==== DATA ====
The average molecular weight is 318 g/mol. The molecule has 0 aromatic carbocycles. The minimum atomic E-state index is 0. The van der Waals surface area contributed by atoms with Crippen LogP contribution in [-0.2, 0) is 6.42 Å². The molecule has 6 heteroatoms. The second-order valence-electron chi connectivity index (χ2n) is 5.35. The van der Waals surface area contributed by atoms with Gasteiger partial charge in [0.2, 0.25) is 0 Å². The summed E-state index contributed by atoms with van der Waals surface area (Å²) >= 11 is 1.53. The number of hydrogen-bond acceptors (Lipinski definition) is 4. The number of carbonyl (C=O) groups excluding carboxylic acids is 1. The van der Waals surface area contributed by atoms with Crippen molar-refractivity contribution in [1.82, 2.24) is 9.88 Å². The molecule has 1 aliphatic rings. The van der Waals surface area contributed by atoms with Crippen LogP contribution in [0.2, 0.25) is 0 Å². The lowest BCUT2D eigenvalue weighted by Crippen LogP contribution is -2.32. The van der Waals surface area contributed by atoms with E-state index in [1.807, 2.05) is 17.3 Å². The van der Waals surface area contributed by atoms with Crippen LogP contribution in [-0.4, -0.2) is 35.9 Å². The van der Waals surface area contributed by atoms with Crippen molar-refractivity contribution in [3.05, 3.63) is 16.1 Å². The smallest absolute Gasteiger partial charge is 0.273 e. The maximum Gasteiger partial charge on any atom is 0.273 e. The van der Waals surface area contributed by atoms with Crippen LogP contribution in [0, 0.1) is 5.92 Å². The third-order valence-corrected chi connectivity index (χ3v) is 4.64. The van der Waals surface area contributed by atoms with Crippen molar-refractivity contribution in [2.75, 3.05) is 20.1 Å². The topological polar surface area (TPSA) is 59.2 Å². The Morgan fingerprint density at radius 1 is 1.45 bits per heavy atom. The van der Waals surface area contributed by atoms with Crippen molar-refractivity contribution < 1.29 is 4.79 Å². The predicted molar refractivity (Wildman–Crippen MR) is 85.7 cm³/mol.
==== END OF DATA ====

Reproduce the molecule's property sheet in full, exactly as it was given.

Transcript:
The average molecular weight is 318 g/mol. The molecule has 0 aromatic carbocycles. The minimum atomic E-state index is 0. The van der Waals surface area contributed by atoms with Crippen LogP contribution in [-0.2, 0) is 6.42 Å². The molecule has 6 heteroatoms. The second-order valence-electron chi connectivity index (χ2n) is 5.35. The van der Waals surface area contributed by atoms with Gasteiger partial charge in [0.2, 0.25) is 0 Å². The summed E-state index contributed by atoms with van der Waals surface area (Å²) >= 11 is 1.53. The number of hydrogen-bond acceptors (Lipinski definition) is 4. The number of carbonyl (C=O) groups excluding carboxylic acids is 1. The van der Waals surface area contributed by atoms with Crippen molar-refractivity contribution in [1.82, 2.24) is 9.88 Å². The molecule has 1 aliphatic rings. The van der Waals surface area contributed by atoms with Crippen LogP contribution in [0.2, 0.25) is 0 Å². The lowest BCUT2D eigenvalue weighted by Crippen LogP contribution is -2.32. The van der Waals surface area contributed by atoms with E-state index in [1.807, 2.05) is 17.3 Å². The van der Waals surface area contributed by atoms with Crippen LogP contribution in [-0.4, -0.2) is 35.9 Å². The van der Waals surface area contributed by atoms with Crippen molar-refractivity contribution in [3.05, 3.63) is 16.1 Å². The smallest absolute Gasteiger partial charge is 0.273 e. The maximum Gasteiger partial charge on any atom is 0.273 e. The van der Waals surface area contributed by atoms with Crippen LogP contribution in [0, 0.1) is 5.92 Å². The third-order valence-corrected chi connectivity index (χ3v) is 4.64. The van der Waals surface area contributed by atoms with Crippen molar-refractivity contribution in [2.75, 3.05) is 20.1 Å². The topological polar surface area (TPSA) is 59.2 Å². The Morgan fingerprint density at radius 1 is 1.45 bits per heavy atom. The van der Waals surface area contributed by atoms with Crippen molar-refractivity contribution < 1.29 is 4.79 Å². The predicted molar refractivity (Wildman–Crippen MR) is 85.7 cm³/mol.